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Structural analogy in language and its limits [Contrast and analogy v.2]

Structural analogy in language and its limits [Contrast and analogy v.2]

John Anderson 46 based

John Anderson 46 based on loss in a few items of the environment (associated with the traditional ‘soundchange’ of ‘first fronting’) that conditions their relative distribution (Colman 1983). But the vowel spelled æ when un-umlauted is usually reconstructed as providing a distinct input to i-umlaut in forms like (99.c) (Hogg 1992: §5.80). The underspecified representations of (101.a) are filled out by the redundancies of (102): (102) a. {V{i/u, }} ⇒ {V{i/u; }} b. {V{ , }} ⇒ {V{ ;i}} c. {V{ }} ⇒ {V{a}} Application of (102), intrinsically ordered in terms of increasing generality, so that (102.c) fills in any underspecification left by (102.a-b), gives us the specifications in (103): (103) a. {i, } ⇒ {i; } ⇒ {i;a} ‘e’ b. {u, } ⇒ {u;} ⇒ {u;a} ‘o’ c. { , } ⇒ { ;i} ⇒ {a;i} ‘æ’ d. { } ⇒ {a} ‘a’ This fills out all the values for the pre-umlaut system of (101). Application of (100) gives (104) as representations: (104) a. {i}…{u}, spelled ‘y’ b. {i}…{u, } ⇒ {u,a} (by (99.d)) – i.e. {i}….. {u,a}, ‘oe’/’e’ c. {i}…{ } ⇒ {a} (by (99.d)) – i.e. {i}….. {a}, ‘æ’ d. {i}…{ , } ⇒ { ;i} (by (99.b)) ⇒ {a;i} (by (99.d)) – i.e. {i}….. {a;i}, ‘e’ Interpretation and exponence of (104.a-b) are straightforward, conventionally representable as [y] and [ø] respectively; cf. e.g. the grave + acute vowels in (73). (104.d) has somewhat more i than (c); so that, in terms of proportions of i and a, we can say: (105) (100.d) : (100.c) :: (99.b) : (99.a) Thus, both (104.d) and (103.b) are spelled e, and (104.c) and (103.a) are spelled æ: (106) a. cwellan ‘to-kill’ (104.d); cweþan ‘to-say’ (103.b) b. færþ ‘goes’ (104.c); sæt ‘sat’ (103.a) Such would be an interpretation of the usual assumptions about the (short-monophthong) inputs and outputs to i-umlaut. I have ignored various complexities of interpretation, however, even as regards the ‘short’ vowel system (for some discussion and references see Anderson forthcoming). But the general shape of this is not unfamiliar in phonology. Analogous phenomena in syntax are not difficult to find. The same pattern characterises agreement phenomena, a simple instance of which is provided by Hungarian specificity agreement, whereby the specificity of the ‘direct object’ is reflected in the shape of the verb, as exemplified by (107): (107) a. Kér jegyet He-is-asking-for (a) ticket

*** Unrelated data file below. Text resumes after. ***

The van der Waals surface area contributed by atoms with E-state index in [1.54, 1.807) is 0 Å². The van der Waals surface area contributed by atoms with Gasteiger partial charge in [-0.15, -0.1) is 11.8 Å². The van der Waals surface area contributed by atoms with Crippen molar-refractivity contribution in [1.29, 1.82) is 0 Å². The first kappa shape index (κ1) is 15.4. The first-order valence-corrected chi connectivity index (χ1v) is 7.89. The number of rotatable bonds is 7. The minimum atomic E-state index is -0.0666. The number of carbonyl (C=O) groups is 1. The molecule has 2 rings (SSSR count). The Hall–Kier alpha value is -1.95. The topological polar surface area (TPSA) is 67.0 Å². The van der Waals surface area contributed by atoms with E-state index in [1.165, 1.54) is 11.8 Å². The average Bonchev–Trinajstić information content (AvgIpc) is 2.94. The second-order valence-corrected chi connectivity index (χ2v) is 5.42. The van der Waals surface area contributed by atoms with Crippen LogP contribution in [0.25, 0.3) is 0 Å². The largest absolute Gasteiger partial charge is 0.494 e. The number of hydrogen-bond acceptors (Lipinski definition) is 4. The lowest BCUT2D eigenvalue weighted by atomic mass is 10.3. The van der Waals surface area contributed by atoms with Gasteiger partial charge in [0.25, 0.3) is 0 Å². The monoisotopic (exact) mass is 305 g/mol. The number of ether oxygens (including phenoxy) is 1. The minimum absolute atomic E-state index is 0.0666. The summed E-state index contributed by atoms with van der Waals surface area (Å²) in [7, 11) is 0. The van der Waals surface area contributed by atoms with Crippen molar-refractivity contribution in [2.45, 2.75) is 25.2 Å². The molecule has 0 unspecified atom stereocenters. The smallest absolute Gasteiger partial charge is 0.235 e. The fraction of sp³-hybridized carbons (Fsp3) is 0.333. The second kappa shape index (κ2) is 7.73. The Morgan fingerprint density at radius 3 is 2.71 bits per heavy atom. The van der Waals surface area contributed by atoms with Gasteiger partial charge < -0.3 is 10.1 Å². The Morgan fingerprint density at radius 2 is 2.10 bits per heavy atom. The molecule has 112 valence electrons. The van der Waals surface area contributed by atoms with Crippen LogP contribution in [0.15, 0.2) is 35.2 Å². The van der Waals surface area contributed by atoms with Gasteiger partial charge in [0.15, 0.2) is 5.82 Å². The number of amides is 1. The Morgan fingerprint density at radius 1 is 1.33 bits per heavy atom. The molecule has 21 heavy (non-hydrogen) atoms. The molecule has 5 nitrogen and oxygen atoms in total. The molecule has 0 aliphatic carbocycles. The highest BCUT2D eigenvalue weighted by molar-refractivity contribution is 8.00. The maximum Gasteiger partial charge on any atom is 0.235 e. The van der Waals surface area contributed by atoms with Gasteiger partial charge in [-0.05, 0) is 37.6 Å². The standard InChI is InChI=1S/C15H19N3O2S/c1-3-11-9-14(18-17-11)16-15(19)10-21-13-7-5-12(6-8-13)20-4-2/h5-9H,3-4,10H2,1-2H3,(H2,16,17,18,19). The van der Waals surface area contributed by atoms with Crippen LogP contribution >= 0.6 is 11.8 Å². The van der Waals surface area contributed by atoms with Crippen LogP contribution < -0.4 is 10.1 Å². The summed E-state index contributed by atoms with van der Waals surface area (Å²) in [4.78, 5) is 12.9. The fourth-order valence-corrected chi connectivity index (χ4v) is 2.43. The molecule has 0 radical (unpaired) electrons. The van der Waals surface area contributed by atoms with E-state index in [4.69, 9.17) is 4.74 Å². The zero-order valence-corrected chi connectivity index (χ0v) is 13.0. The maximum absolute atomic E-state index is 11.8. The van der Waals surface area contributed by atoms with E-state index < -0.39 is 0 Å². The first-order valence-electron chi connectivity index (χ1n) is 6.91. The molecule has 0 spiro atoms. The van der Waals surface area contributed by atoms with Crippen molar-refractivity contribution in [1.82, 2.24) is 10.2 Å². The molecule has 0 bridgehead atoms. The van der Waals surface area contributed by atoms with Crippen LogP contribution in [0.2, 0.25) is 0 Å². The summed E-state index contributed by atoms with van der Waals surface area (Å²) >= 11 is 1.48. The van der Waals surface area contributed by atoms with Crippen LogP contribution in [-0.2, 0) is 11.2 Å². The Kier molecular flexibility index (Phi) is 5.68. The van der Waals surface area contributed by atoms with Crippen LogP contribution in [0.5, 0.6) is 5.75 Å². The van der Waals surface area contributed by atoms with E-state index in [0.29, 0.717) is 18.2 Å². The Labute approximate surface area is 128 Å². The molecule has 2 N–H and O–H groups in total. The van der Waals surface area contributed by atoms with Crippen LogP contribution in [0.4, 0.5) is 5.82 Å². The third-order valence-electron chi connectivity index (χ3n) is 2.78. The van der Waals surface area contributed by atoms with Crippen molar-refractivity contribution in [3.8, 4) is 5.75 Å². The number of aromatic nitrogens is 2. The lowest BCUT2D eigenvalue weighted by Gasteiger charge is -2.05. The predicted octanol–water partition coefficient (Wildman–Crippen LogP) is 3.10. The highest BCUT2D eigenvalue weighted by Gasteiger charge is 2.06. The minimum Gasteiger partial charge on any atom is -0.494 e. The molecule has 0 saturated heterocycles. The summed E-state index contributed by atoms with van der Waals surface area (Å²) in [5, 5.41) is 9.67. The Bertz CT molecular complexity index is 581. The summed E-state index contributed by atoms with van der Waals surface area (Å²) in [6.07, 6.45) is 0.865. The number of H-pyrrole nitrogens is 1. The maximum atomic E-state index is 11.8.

47 Structural analogy in language, and its limits b. Kéri a jegyet He-is-asking-for the ticket The verb form in (107.b) agrees with the specificity of the complement, as formulated in (108): (108) : : {P;N\{N}} : : : {spec}({N} : : : : {N;P}) : : : : : : kéri a jegyet {spec} is a (N}-phrasal feature that comes to be associated with the verbal head. Of course, many agreement systems involve more dimensions than this (person, number, gender etc. – see again Anderson 1985: §2.2.3), but the same kind of configuration is involved in the ‘spreading’. 2.5 Underspecification and polysystemicity The notion of underspecification invoked in the preceding illustrations may itself introduce another set of analogies. We have appealed to system-dependent underspecification with respect to the representation of both primary and secondary categories, so that, for instance onset-s in English is unspecified in both respects (recall §1.3), and this is systemdependent. And there seems to be great variation in the character of the non-specification to be attributed to different vowel-systems. It may be too that there are systemindependent non-specifications of secondary categories, though the identification of these is controversial. It has been suggested, for instance, that non-specification of coronal among consonants may be general (see e.g. the contribution to Paradis & Prunet 1991). 28 On the other hand, it has been argued elsewhere (e.g. in Lass 1976: ch.6, 1984: §8.3.1) that glottal consonants may be generally unspecified as to (in our terms) secondary category, and this has some basis in exponence. There remain unresolved issues in this area. Nevertheless, it is possible that the secondary categories of the phonology manifest both system-dependent and general non-specification. We find parallels to both of these in the representation of secondary syntactic categories. This may be illustrated by a comparison of (the interpretation of) the Greek sentences in (109) with their English glosses; we are concerned with the representation of aspectual distinctions, particularly as expressed by the underlined verb forms: (109) a. Otan imun stinina evlepa sixna tin Eleni when I-was in-the Athens I-saw often the Eleni b. Milusa sto Niko otan akuse to kuδuni na xtipai I-was-speaking to-the Nick when he-heard the door-ball that it-rings

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